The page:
1. Eccl. i. 9–11.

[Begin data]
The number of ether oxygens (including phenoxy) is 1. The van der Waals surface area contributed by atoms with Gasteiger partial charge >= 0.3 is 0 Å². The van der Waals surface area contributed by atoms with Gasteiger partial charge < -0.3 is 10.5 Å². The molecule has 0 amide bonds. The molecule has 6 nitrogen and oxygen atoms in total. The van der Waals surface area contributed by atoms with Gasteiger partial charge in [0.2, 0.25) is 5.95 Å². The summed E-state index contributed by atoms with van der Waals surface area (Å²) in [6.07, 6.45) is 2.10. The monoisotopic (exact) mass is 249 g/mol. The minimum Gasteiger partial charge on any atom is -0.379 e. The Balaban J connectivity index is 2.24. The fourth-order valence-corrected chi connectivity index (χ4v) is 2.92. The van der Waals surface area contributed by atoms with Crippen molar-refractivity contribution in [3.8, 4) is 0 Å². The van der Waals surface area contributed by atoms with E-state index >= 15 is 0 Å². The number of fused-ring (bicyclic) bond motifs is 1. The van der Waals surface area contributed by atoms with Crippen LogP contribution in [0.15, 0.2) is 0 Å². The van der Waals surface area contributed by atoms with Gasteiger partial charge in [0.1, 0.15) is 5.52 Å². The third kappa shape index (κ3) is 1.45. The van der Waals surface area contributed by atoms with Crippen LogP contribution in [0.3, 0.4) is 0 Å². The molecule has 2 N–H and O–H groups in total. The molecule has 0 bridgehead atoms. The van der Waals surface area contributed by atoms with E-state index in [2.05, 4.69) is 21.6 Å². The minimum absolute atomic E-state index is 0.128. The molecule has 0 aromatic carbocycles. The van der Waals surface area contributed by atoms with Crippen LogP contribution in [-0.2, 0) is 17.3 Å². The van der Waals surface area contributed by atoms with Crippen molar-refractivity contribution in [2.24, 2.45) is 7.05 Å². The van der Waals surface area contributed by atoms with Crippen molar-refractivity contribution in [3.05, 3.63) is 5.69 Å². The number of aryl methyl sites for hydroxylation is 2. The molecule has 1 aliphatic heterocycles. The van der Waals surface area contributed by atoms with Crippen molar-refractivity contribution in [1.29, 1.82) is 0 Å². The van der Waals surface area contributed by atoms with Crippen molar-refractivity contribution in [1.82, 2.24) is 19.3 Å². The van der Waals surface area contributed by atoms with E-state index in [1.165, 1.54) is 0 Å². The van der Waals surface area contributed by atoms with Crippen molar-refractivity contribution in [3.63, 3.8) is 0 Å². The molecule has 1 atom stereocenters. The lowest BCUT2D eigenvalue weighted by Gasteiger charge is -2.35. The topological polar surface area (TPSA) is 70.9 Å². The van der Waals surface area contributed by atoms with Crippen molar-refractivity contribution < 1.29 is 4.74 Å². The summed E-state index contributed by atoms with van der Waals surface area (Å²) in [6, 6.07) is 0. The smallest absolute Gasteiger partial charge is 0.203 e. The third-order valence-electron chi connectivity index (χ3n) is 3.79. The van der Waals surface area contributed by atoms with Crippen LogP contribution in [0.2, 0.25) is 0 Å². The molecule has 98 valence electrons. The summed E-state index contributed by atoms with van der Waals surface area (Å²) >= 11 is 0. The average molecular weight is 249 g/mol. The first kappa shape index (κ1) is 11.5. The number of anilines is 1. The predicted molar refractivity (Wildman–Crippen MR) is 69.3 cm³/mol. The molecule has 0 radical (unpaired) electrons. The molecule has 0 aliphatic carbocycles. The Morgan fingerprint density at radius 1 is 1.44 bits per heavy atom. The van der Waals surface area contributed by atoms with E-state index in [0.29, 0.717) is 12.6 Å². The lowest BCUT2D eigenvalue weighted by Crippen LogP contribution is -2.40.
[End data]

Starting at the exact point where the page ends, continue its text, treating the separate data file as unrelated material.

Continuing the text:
whole universe of created being, inanimate and animate, is constituted of the essence of matter, or of spirit, or of both. By spirit, we mean mind, intellect, soul. "That both these essences are common to all parts of the created universe, or even to all parts of animated nature, is not pretended; the brutes which perish, in common with man, partaking of a visible body and animal life. If peculiar however to any one portion of it, we are furnished with a demonstration of the existence of Both. This, then, we assert, is true of MAN. That man is a compler being, we thus demonstrate. — He has a visible body, material, and, of itself, destructible. Of this, we have the evidence of the senses, which is tangible, irrefragable. But this visible body in man, is endowed with the powers of motion, which, for the purpose of distinction we shall call the animal life; and which constitutes the connecting link between the visible body, and the rational spirit, mind, intellect, soul. This animal life in man, whatever it be, is doubtless, like his body, composed of matter, though refined and attenuated to its utmost degree; and, consequently, invisible to the eye. Then, upon the same principle that chaloric, or heat, is a material substance, and, though not visible or tangible, is still possessed of the powers of expansion, emission of light, chemical decomposition, and the like; the inference is drawn, that life is a refined, active substance, subject to the laws of matter, and possessing some properties in common with electricity, chaloric, light, &c., but yet differing from every other modification of matter; and that, as a consequence, it is equally liable to decomposition. With the rational spirit, mind, intellect, soul, of man, however, it is otherwise. This property or essence in man, though not palpable to the senses; i.e., though it can neither be seen, felt, heard, smelt, or tasted; yet, from its analogy to some substances strictly material, though not existing in the same degree, it is with equal certainty known to exist. “It is agreed, for instance, that a man may feel the violence of heat, and yet not see the principle which communicates it in palpable abstraetion before him. “The wind bloweth where it listeth, and we hear the sound thereof.” but its subtle elements remain invisible to the eye. “And though it may here be objected, that the evidence of its existence is derived from a similar source with that which demonstrates the existence of animal life in man, and that consequently it can differ in no respect from it; and that, as that is material and destructible, so is this ; we answer, — that the difference between them is to be sought, not in the analogical evidence of their mere existence, but in their respective attributes. These demonstrate, that they differ, essentially, in their nature. The rational spirit in man is known for instance to possess the faculties of reason, judgment, the will, the affections, conscience, memory, and the imagination, of all of which the mere animal life in man, and which we admit the lower orders of animal nature inherits in common with him, is totally destitute. This difference constitutes the basis of man's superiority to the brute. Animal life, being material, is destructible. The